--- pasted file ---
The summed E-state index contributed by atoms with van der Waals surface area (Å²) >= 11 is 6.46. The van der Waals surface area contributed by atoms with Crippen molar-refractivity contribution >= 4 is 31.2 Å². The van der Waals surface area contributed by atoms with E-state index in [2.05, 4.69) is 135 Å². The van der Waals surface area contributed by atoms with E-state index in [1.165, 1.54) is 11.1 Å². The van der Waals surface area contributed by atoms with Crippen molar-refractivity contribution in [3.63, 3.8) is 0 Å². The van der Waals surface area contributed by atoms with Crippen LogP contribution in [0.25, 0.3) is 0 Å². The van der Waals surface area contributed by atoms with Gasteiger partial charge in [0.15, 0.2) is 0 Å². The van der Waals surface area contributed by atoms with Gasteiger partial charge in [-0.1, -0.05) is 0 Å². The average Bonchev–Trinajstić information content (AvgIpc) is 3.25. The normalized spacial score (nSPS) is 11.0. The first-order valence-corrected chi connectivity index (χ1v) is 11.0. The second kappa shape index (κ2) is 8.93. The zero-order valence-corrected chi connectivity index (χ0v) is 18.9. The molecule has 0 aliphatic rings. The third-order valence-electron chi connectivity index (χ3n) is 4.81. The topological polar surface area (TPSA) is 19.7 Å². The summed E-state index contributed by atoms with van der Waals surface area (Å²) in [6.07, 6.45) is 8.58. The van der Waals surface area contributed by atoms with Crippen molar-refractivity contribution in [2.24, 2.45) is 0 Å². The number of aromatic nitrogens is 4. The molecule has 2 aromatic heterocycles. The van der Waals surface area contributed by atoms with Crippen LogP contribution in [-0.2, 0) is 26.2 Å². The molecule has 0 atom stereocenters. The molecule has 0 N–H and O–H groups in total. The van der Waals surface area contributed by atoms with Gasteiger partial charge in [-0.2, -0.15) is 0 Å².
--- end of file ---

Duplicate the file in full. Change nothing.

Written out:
The summed E-state index contributed by atoms with van der Waals surface area (Å²) >= 11 is 6.46. The van der Waals surface area contributed by atoms with Crippen molar-refractivity contribution >= 4 is 31.2 Å². The van der Waals surface area contributed by atoms with E-state index in [2.05, 4.69) is 135 Å². The van der Waals surface area contributed by atoms with E-state index in [1.165, 1.54) is 11.1 Å². The van der Waals surface area contributed by atoms with Crippen molar-refractivity contribution in [3.63, 3.8) is 0 Å². The van der Waals surface area contributed by atoms with Crippen LogP contribution in [0.25, 0.3) is 0 Å². The van der Waals surface area contributed by atoms with Gasteiger partial charge in [0.15, 0.2) is 0 Å². The van der Waals surface area contributed by atoms with Gasteiger partial charge in [-0.1, -0.05) is 0 Å². The average Bonchev–Trinajstić information content (AvgIpc) is 3.25. The normalized spacial score (nSPS) is 11.0. The first-order valence-corrected chi connectivity index (χ1v) is 11.0. The second kappa shape index (κ2) is 8.93. The zero-order valence-corrected chi connectivity index (χ0v) is 18.9. The molecule has 0 aliphatic rings. The third-order valence-electron chi connectivity index (χ3n) is 4.81. The topological polar surface area (TPSA) is 19.7 Å². The summed E-state index contributed by atoms with van der Waals surface area (Å²) in [6.07, 6.45) is 8.58. The van der Waals surface area contributed by atoms with Crippen molar-refractivity contribution in [2.24, 2.45) is 0 Å². The number of aromatic nitrogens is 4. The molecule has 2 aromatic heterocycles. The van der Waals surface area contributed by atoms with Crippen LogP contribution in [-0.2, 0) is 26.2 Å². The molecule has 0 atom stereocenters. The molecule has 0 N–H and O–H groups in total. The van der Waals surface area contributed by atoms with Gasteiger partial charge in [-0.2, -0.15) is 0 Å².